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Tag Archives: MI

Updates from the American Diabetes Association 2019

September 2019 Br J Cardiol 2019;26:88–9

Updates from the American Diabetes Association 2019

Amar Puttanna

Abstract

The American Diabetes Association Scientific Sessions 2019 were held in San Francisco REWIND One of the highlights of the conference and, for many, the main event was the presentation of results from REWIND (Researching CV Events with a Weekly Incretin in Diabetes), a cardiovascular outcome trial (CVOT) for the GLP-1 receptor agonist (GLP-1RA) dulaglutide.1 Prior to this trial, the majority of CVOTs (and all prior CVOTs with GLP-1 RAs) were conducted in a predominantly secondary prevention population. Thus any positive cardiovascular (CV) outcomes were only shown in those with established atherosclerotic cardiovascular disease (ASCVD). The ba

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October 2017

ESC 2017: DETO2X – oxygen therapy does not improve survival in myocardial infarction

BJC staff

Abstract

The DETO2X-AMI study questioned the current practice of routine oxygen therapy for all patients with suspected myocardial infarction (MI), said Dr Robin Hofmann (Karolinska Institutet at Södersjukhuset, Stockholm, Sweden) who presented the study at the meeting. This prospective, randomised, open label trial enrolled 6,229 patients with suspected heart attack from 35 hospitals across Sweden. Half of the patients were assigned to oxygen given through an open face mask and the other half to room air without a mask. The study – using a registry-based randomised clinical trial protocol – was representative of real world practice and used nati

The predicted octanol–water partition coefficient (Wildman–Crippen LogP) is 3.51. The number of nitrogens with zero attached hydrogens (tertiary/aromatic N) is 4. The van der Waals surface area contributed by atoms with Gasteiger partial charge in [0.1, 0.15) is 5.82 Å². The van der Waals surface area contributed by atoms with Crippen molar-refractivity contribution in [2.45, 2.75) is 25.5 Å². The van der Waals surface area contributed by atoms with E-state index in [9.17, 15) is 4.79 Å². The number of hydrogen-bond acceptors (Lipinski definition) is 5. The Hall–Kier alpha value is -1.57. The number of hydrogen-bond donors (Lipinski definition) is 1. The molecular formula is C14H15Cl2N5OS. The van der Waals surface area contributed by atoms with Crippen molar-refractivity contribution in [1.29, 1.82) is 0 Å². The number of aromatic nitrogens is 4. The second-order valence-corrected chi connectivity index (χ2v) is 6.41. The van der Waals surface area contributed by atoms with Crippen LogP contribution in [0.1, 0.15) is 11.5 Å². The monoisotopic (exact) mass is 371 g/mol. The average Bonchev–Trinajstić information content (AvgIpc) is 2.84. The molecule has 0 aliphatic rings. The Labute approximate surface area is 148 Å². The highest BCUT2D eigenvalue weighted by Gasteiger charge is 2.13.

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June 2011 Br J Cardiol 2011;18:111–12

In brief

Abstract

Controversial salt paper published A new European study has caused controversy by suggesting that lowering salt intake may not be beneficial. The study, published recently in JAMA (May 4th 2011 issue), was conducted by a team from the University of Leuven, Belgium. They followed 3,681 participants who were free of cardiovascular disease at baseline for a median of 7.9 years, and found an inverse relationship between cardiovascular deaths and 24-hour sodium excretion (which correlates to salt intake), although systolic blood pressure was higher with higher salt intake. But an editorial in the Lancet (May 12th 2011 issue) criticises the study,

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November 2008 Br J Cardiol 2008;15:293

New study on HRT and risk of MI

BJCardio editorial team

Abstract

It’s not what you take but the way that you take it that can produce different results in women who take hormone replacement therapy (HRT), according to new research published online in the European Heart Journal (doi:10.1093/eurheartj/ehn408). The observational study of 698,098 healthy Danish women, aged 51-69, found that overall there was no increased risk of myocardial infarction (MI) in current users of HRT compared to women who had never taken it. However, it did find that in younger women (aged 51-54) who were taking HRT during the period of the study, their risk of MI was about a quarter (24%) more than in women who had never taken

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